Dangote Eyes Steel Production, May Stop Accessing Forex From CBN
Africa’s richest man, Aliko Dangote, has said that his companies will stop going to the Central Bank of Nigeria from forex as he eyes expanding into the steel market.
Olakunle Alake the Group Managing Director Dangote Group made the disclosure on behalf of Aliko Dangote during a panel discussion at the AFC Live: Infrastructure Solutions Summit held in Abuja.
The theme of the event explores current geopolitical shifts and their implications for African continent’s role in the global energy transition and the state of play in the digital sector among others.
Dangote who is the chairman of the Dangote Group will launch its $19bn 650,000 barrels per day refinery in the second quarter of 2022.
He recently commissioned his fertilizer plant, the largest in Africa in April.
Alake revealed that the group is planning to invest heavily in establishing a steel.
He said, “Apart from the oil and gas project that we are doing, we are also one of the key stakeholders that has support the government in terms of infrastructure tax credit scheme and we are using local banks to build that capacity across Nigeria.
“We do have something right now that we are trying to complete. I think this is the major project and that is our major focus right now. In another couple of years, we will not go to Central Bank for foreign exchange for any of our activities, because at the end of the day, it’s a double situation, you import product which means you are creating jobs outside Nigeria and you struggle to get the FX.
“You drill for oil, you export oil, you don’t refine it. That way you are just killing employment. Our focus is two things. One, we make sure we look at things that can be produced locally, we create employment that way and we create and we create value that way.
“For us, steel is one of the key areas. You recall that years back government decided that steel was major and set up Ajaokuta Steel and Delta Steel.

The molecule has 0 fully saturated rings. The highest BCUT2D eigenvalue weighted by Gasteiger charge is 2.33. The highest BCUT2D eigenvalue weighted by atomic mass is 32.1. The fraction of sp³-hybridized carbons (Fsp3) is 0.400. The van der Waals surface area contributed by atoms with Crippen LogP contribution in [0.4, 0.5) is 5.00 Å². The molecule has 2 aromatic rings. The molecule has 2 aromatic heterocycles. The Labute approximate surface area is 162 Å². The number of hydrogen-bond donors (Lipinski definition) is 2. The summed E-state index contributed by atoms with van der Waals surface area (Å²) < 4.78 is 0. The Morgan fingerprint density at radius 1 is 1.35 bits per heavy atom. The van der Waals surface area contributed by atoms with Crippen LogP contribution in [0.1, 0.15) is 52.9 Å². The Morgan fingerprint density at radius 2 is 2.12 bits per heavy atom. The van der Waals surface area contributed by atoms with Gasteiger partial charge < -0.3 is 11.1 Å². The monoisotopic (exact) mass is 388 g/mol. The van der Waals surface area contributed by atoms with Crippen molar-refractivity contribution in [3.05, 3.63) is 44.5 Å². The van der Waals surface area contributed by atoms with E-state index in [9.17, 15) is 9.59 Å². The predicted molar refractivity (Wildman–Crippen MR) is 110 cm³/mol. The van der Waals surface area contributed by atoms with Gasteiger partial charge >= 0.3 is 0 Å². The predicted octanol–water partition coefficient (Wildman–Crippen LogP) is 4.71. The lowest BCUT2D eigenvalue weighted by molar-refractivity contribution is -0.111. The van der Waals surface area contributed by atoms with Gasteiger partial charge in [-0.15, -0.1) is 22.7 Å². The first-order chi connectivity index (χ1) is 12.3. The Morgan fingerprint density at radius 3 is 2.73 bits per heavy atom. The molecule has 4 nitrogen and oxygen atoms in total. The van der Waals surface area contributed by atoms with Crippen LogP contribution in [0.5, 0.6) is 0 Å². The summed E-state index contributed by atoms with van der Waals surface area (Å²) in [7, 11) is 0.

The Group Managing Director of the group revealed that raising the $19 billion needed for the refinery project was not so challenging.
Also speaking at the event, the Chairman of the African Finance Corporation, Board and the Deputy Governor (Economic Policy) of the Central Bank of Nigeria, Kingsley Obiora said that the key to unlocking funds for energy transition and climate is locked in the continent.
Obiora said, “Climate Change demands greater robustness in our buildings and infrastructure and as energy transition requires rethinking of power supplies, transportation and living.
“The key is unlocking new sources of funding both international and domestic. Be assured such capital is available. It is locked in pension funds, insurance companies, sovereign wealth funds and mutual funds. We are limited only by our ability to reduce risk for investors and provide stable, steady and competitive returns.”
He said the CBN has played a leading role in investment and resource mobilisation for the continent.
The CBN Deputy Governor said, “In fact the reason that we are all here today brought together by the African Finance Corporation is a case in point. The CBN deployed an initial $500m in investment in AFC.
“Fifteen years on, the corporation has a balance sheet of over $10bn in investments in 35 countries. Last year, the CBN together with the AFC and the Nigerian Sovereign Investment Authority under our Vice President launched the Infrastructure Corporation of Nigeria, focused on a world class infrastructure development vehicle focused on tackling Nigeria’s $100bn annual infrastructure needs.”
Obiora explained that natural gas should be part of Africa’s energy mix .
According to him, the continent’s infrastructure gap requires exploring every available option in raising capital from both local and foreign investors.
He said, “In addition to renewable energies, natural gas for example must be a fundamental part of Africa’s policy response to the energy deficit. Infrastructure and financing needs of the continent are getting bigger, we all have a role in raising more capital both from domestic sources and international ones by making sure that we are deploying this capital effectively and at speed to support double digit growth.”